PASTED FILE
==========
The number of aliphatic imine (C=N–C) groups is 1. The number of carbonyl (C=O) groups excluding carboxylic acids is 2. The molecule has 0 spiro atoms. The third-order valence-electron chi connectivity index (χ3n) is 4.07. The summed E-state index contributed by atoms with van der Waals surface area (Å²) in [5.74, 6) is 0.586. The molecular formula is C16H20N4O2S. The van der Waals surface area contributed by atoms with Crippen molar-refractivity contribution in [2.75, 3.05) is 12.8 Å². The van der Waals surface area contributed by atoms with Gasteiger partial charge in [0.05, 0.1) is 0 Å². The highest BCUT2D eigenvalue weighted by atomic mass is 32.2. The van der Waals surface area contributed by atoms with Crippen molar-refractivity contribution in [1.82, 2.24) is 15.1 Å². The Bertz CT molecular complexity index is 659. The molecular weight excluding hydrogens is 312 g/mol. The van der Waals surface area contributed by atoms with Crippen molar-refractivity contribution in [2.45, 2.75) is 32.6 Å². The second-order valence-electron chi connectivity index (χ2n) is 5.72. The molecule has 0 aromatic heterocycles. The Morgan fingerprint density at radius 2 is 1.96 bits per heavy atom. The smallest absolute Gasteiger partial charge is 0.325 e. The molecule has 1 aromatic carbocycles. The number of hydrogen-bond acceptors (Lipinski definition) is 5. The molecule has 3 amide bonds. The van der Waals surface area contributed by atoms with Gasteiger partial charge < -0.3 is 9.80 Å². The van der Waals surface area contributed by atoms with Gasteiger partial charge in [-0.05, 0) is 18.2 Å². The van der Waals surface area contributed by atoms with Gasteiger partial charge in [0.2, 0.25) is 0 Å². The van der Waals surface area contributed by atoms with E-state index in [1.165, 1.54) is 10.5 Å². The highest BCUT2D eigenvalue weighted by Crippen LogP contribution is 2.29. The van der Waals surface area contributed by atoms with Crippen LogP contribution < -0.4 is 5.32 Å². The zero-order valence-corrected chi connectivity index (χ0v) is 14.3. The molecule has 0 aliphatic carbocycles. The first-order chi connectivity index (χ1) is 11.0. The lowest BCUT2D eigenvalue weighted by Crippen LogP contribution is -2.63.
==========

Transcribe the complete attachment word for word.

The number of aliphatic imine (C=N–C) groups is 1. The number of carbonyl (C=O) groups excluding carboxylic acids is 2. The molecule has 0 spiro atoms. The third-order valence-electron chi connectivity index (χ3n) is 4.07. The summed E-state index contributed by atoms with van der Waals surface area (Å²) in [5.74, 6) is 0.586. The molecular formula is C16H20N4O2S. The van der Waals surface area contributed by atoms with Crippen molar-refractivity contribution in [2.75, 3.05) is 12.8 Å². The van der Waals surface area contributed by atoms with Gasteiger partial charge in [0.05, 0.1) is 0 Å². The highest BCUT2D eigenvalue weighted by atomic mass is 32.2. The van der Waals surface area contributed by atoms with Crippen molar-refractivity contribution in [1.82, 2.24) is 15.1 Å². The Bertz CT molecular complexity index is 659. The molecular weight excluding hydrogens is 312 g/mol. The van der Waals surface area contributed by atoms with Crippen molar-refractivity contribution in [2.45, 2.75) is 32.6 Å². The second-order valence-electron chi connectivity index (χ2n) is 5.72. The molecule has 0 aromatic heterocycles. The Morgan fingerprint density at radius 2 is 1.96 bits per heavy atom. The smallest absolute Gasteiger partial charge is 0.325 e. The molecule has 1 aromatic carbocycles. The number of hydrogen-bond acceptors (Lipinski definition) is 5. The molecule has 3 amide bonds. The van der Waals surface area contributed by atoms with Gasteiger partial charge < -0.3 is 9.80 Å². The van der Waals surface area contributed by atoms with Gasteiger partial charge in [-0.05, 0) is 18.2 Å². The van der Waals surface area contributed by atoms with Gasteiger partial charge in [0.2, 0.25) is 0 Å². The van der Waals surface area contributed by atoms with E-state index in [1.165, 1.54) is 10.5 Å². The highest BCUT2D eigenvalue weighted by Crippen LogP contribution is 2.29. The van der Waals surface area contributed by atoms with Crippen LogP contribution < -0.4 is 5.32 Å². The zero-order valence-corrected chi connectivity index (χ0v) is 14.3. The molecule has 0 aliphatic carbocycles. The first-order chi connectivity index (χ1) is 11.0. The lowest BCUT2D eigenvalue weighted by Crippen LogP contribution is -2.63.